Excel1040 -- Tax Software for Spreadsheet Enthusiasts

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Ever wish you could just do your taxes in Excel? Well, thanks to Glenn Reeves, you can.

Glenn Reeves first created Excel spreadsheets to prepare Form 1040 and related schedules 19 tax seasons ago. Reeves has produced spreadsheet versions of Form 1040 for the years 1996 through 2015. As of the 2015 tax year, Reeves offers a full 1040 version in the .xlsx format that supports Schedules A, B, C, D, E, F and SE.

It also supports Forms 2441, 6251, 8949, 8959, 8960 and 8962. 

What's New for the 2015 Tax Year 

New additions for 2015 include:

How It Works 

The spreadsheets are organized with tabs that allow you to enter data from your Form W-2s, Form 1099s and Forms SSA-1099. Tabs for Form 1040 appear after these data input screens, then there are tabs for other supporting forms arranged in alphabetical order beginning with Schedule A. Data input cells are formatted with a blue background, and the spreadsheet updates its calculations after the date is entered. 

Each tax form is formatted in the spreadsheet to look like the paper version of the form, which makes the spreadsheet visually appealing and easy and familiar to work with.

All the worksheets are password protected. 

Excel1040 is pretty fast and easy to use, especially if you're comfortable with using spreadsheets and familiar working manually with tax forms. I find these spreadsheets a useful and quick way to calculate federal income taxes.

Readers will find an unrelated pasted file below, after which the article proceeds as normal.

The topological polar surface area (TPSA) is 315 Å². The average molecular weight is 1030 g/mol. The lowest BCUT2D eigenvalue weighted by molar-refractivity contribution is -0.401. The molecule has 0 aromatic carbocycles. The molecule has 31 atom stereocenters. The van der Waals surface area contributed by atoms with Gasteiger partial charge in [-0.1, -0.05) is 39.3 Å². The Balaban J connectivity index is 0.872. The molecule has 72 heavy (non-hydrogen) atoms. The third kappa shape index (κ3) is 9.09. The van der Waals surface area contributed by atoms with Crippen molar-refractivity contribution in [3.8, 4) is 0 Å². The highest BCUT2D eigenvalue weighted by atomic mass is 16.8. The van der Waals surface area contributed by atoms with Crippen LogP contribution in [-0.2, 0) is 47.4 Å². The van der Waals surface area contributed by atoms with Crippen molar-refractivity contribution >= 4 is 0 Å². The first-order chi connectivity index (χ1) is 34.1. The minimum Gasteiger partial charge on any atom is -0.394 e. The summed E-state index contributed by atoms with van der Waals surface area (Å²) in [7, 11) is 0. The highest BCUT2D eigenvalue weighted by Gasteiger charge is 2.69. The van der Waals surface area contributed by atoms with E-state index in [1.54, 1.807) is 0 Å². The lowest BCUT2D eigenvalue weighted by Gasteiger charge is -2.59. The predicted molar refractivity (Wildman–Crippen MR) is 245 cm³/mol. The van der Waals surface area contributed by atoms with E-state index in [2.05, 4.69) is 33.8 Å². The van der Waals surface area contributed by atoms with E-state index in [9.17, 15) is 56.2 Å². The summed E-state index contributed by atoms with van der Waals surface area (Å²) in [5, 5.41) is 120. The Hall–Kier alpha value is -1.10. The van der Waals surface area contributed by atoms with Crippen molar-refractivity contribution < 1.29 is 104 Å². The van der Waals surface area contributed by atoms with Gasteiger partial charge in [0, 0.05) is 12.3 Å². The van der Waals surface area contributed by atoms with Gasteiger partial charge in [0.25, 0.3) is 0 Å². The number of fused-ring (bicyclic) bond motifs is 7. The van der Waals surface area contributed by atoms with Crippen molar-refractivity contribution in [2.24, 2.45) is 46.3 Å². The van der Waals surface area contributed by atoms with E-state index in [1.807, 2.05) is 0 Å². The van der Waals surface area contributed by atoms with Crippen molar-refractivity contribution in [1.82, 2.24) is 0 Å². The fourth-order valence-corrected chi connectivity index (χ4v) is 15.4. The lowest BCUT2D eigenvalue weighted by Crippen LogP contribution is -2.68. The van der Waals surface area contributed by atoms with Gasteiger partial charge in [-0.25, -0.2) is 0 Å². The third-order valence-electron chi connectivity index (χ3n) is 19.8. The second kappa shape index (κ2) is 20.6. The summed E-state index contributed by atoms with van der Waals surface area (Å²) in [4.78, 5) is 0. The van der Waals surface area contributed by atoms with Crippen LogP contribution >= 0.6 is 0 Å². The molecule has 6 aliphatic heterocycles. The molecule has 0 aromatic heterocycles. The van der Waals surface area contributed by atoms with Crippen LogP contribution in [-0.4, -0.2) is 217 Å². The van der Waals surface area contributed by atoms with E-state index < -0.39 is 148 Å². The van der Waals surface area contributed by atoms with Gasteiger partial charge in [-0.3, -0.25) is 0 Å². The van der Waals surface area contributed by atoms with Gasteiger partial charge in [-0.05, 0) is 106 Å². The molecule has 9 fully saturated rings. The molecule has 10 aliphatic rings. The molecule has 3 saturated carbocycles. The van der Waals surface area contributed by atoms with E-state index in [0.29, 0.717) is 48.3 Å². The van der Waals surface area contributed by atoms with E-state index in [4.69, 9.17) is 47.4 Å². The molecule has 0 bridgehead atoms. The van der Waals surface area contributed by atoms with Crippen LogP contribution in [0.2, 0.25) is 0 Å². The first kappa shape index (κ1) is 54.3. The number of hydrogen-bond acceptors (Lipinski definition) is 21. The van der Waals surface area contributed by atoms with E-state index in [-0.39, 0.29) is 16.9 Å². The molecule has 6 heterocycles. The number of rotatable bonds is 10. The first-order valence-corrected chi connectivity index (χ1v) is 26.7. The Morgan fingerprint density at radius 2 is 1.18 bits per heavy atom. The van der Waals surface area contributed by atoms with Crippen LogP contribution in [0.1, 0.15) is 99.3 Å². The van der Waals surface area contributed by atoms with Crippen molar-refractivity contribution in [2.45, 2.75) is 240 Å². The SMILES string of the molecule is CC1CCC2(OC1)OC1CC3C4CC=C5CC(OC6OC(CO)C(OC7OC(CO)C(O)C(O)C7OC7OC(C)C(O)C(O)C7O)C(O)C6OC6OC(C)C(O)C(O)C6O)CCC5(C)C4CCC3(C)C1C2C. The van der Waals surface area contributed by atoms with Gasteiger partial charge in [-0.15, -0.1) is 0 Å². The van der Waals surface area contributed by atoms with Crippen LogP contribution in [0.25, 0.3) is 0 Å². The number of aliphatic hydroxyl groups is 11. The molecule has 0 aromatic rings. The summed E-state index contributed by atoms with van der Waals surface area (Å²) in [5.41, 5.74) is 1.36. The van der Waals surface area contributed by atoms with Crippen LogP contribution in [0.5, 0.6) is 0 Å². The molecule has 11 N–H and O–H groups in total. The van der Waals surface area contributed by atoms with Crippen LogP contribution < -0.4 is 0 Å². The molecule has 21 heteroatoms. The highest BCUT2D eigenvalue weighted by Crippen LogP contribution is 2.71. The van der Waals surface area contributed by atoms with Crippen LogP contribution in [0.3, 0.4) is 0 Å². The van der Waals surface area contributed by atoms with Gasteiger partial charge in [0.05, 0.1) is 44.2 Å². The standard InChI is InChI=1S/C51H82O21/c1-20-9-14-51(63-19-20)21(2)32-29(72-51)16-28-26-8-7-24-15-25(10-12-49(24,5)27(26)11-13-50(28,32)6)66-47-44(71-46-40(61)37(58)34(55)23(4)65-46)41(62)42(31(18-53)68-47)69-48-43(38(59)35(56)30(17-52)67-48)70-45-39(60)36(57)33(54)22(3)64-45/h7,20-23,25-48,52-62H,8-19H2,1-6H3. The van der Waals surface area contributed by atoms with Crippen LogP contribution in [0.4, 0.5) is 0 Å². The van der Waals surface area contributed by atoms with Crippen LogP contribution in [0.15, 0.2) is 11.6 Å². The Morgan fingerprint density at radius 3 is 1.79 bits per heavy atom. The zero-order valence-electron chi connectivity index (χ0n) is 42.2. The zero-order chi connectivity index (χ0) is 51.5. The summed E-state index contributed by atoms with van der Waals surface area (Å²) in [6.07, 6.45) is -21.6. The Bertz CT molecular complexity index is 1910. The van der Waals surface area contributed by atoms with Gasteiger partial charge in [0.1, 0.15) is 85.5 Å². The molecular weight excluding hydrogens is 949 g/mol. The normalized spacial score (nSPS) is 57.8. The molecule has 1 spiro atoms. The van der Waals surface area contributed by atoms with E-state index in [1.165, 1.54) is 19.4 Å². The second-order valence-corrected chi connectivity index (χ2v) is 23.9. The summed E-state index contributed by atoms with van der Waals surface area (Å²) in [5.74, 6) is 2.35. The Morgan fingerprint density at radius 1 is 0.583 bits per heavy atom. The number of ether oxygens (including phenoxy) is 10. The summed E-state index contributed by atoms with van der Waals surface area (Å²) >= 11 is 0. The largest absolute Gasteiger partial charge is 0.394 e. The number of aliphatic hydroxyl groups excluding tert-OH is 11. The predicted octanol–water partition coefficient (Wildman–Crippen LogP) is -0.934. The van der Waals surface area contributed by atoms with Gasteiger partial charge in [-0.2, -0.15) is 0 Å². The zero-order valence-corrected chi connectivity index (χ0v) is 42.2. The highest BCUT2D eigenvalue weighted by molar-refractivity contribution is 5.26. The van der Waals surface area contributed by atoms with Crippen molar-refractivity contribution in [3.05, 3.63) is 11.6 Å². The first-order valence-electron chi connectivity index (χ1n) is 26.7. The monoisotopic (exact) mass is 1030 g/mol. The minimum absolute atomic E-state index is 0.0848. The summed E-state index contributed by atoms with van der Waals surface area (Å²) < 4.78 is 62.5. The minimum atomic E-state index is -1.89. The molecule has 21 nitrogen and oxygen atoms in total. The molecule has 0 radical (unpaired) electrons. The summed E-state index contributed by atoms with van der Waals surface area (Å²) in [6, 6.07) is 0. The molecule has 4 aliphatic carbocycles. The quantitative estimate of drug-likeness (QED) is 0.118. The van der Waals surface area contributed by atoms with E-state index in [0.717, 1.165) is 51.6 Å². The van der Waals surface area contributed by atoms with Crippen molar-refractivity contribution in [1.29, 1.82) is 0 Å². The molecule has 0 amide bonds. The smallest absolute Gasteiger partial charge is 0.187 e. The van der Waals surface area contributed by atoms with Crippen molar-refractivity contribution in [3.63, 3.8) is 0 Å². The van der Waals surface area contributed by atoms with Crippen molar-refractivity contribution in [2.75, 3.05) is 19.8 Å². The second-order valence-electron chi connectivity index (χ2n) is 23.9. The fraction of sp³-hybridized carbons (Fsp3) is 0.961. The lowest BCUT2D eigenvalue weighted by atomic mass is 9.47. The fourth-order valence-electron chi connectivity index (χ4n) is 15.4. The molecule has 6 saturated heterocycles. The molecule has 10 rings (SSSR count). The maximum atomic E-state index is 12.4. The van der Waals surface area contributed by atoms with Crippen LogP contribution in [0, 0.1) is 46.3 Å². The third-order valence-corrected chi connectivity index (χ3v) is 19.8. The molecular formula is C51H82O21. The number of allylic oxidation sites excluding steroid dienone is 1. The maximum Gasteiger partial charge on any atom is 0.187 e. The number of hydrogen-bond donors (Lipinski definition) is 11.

Reeves also offers a "lite" version of Excel1040 in the .xls format, but it does not include support for Schedules C, E and SE or Form 6251.

The Best Part 

The spreadsheets are offered free of charge, but donations can be made to support Mr. Reeves' work at his website

A Couple of Precautions

Reeves recommends checking your Excel results against the results obtained when you do your taxes the good old-fashioned way with Internal Revenue Service forms and instructions, although the spreadsheet does include some error-checking prompts. He can't guarantee that the IRS will accept printed versions of his Form 1040, and even he says he uses his Excel program first, then he transfers the information over to file his tax return online. 

You might want to try Excel1040 out before your taxes are due so you're savvy with the program when crunch time comes. Learn the ropes before the tax man actually cometh. 

To learn more and try the spreadsheet for yourself, visit:

Check Reeves' website for updates and new features in upcoming tax years. Mr. Reeves is onto something here for the spreadsheet lovers among us, and he can probably be counted on to continue tweaking his product.